Wednesday, October 20, 2010

ECTEL Consultation on Regional Radio Spectrum Plan

On September 28th, the Eastern Caribbean Telecommunications Authority (ECTEL) completed a public consultation on a proposed review of its 2006 Regional Radio Spectrum Plan.  The consultation document, published in August 2010, does not address the 700 MHz band as it was the subject of a separate consultation in 2008-2009 (as previously mentioned on this blog).  It does, however, discuss a number of spectrum-related issues of importance to the Caribbean broadcasting and telecommunication industry, including WiMax.  The modifications to the Plan proposed by ECTEL can be broadly grouped under four headings:
  • Television and Radio Broadcasting Services:  ECTEL proposes to modify some of the frequencies allocated to broadcasters including 1605-1705 kHz (AM radio stations), 88.1-88.9 (low-power FM community radio stations), 235-267 MHz (digital audio broadcast services), 335 MHz-399 MHz (studio-to-transmitter links), 454.975-462.5625 MHz and 467.7125-470 MHz (outside broadcast television and radio).
  • GSM Services:  The consultation document proposes to allocate the 912-915 MHz band to GSM service in Dominica.  This proposal may prove to be problematic as this band is currently allocated to ISM by the ITU-T in Region 2 countries,  which includes Dominica.  ECTEL also proposes to allocate, in all ECTEL countries, the 1710-1990 MHz band to GSM service and the 1990-2025 MHz band to "future Mobile Services; eg 3G mobile services".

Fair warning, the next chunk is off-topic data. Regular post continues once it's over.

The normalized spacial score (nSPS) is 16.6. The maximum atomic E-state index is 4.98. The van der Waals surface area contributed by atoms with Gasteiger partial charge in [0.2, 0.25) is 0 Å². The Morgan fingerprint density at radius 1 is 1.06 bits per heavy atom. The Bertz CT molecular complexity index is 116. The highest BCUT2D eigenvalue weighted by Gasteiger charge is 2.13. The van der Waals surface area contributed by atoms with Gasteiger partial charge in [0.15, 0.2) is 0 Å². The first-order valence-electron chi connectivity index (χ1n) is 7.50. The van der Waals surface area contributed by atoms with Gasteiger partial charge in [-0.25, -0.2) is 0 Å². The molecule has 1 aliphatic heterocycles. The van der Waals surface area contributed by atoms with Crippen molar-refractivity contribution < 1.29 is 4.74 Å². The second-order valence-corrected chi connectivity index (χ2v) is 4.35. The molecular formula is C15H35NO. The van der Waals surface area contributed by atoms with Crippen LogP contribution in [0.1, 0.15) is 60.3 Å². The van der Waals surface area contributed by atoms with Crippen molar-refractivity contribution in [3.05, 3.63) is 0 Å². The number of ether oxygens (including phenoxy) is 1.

• Broadband Services:  While the wording of the consultation document is somewhat unclear, it appears that ECTEL intends to allocate the 3.4-3.6 GHz band to fixed WiMax service and the 2.3-2.4 GHz band to mobile WiMax service.  There would be provision for licences to be awarded to four providers with 25 MHz each (5 blocks of 5 MHz each), plus one operator with 22 MHz (3 blocks of 5 MHz each, and one block of 7 MHz), in each band.  In addition, 120 MHz of spectrum would be made available in the 2.5 GHz band.  This spectrum would be assigned to a maximum of four operators (2 blocks of 15 MHz each) on a technology-neutral basis as this band can be used for WiMAX, IMT 2000 and MMDS service.
  • Land Mobile Services:  ECTEL is proposing to allocate the 148-174 MHz band to VHF land mobile band (with 156-163 MHz allocated for maritime mobile use) in order to facilitate the implementation of a nationwide/regional public-private network for emergency, Government, Police, etc. 
In their respective submissions, Digicel and LIME requested that ECTEL modify these proposals in order to accommodate the spectrum requirements of products they intend to offer in the Eastern Caribbean in the near future (and which they currently offer in Jamaica).  Digicel's submission disagreed with ECTEL's proposal to limit the assignments to 30 MHz per operator within the 2.5 GHz band.  According to Digicel, this is an insufficient allocation of spectrum given the volume of traffic that is expected to be generated by WiMax services.  Instead, it suggested that the available 120 MHz of spectrum be assigned to a maximum of two operators (4 blocks of 15 MHz each).  This suggestion was presumably an attempt by Digicel to harmonize the WiMax spectrum allocation in the Eastern Caribbean with its own WiMax licence in Jamaica.

LIME's submission was more focused on mobile television services.  It requested that ECTEL clarify which of the frequencies set aside for broadcasting services would encompass mobile television service. In addition, LIME requested that the UHF band (470-862 MHz) be made available for mobile TV services.  Again, LIME's arguments appeared to be an attempt to harmonize the frequency allocations in the Eastern Caribbean with its own mobile television licence in Jamaica.

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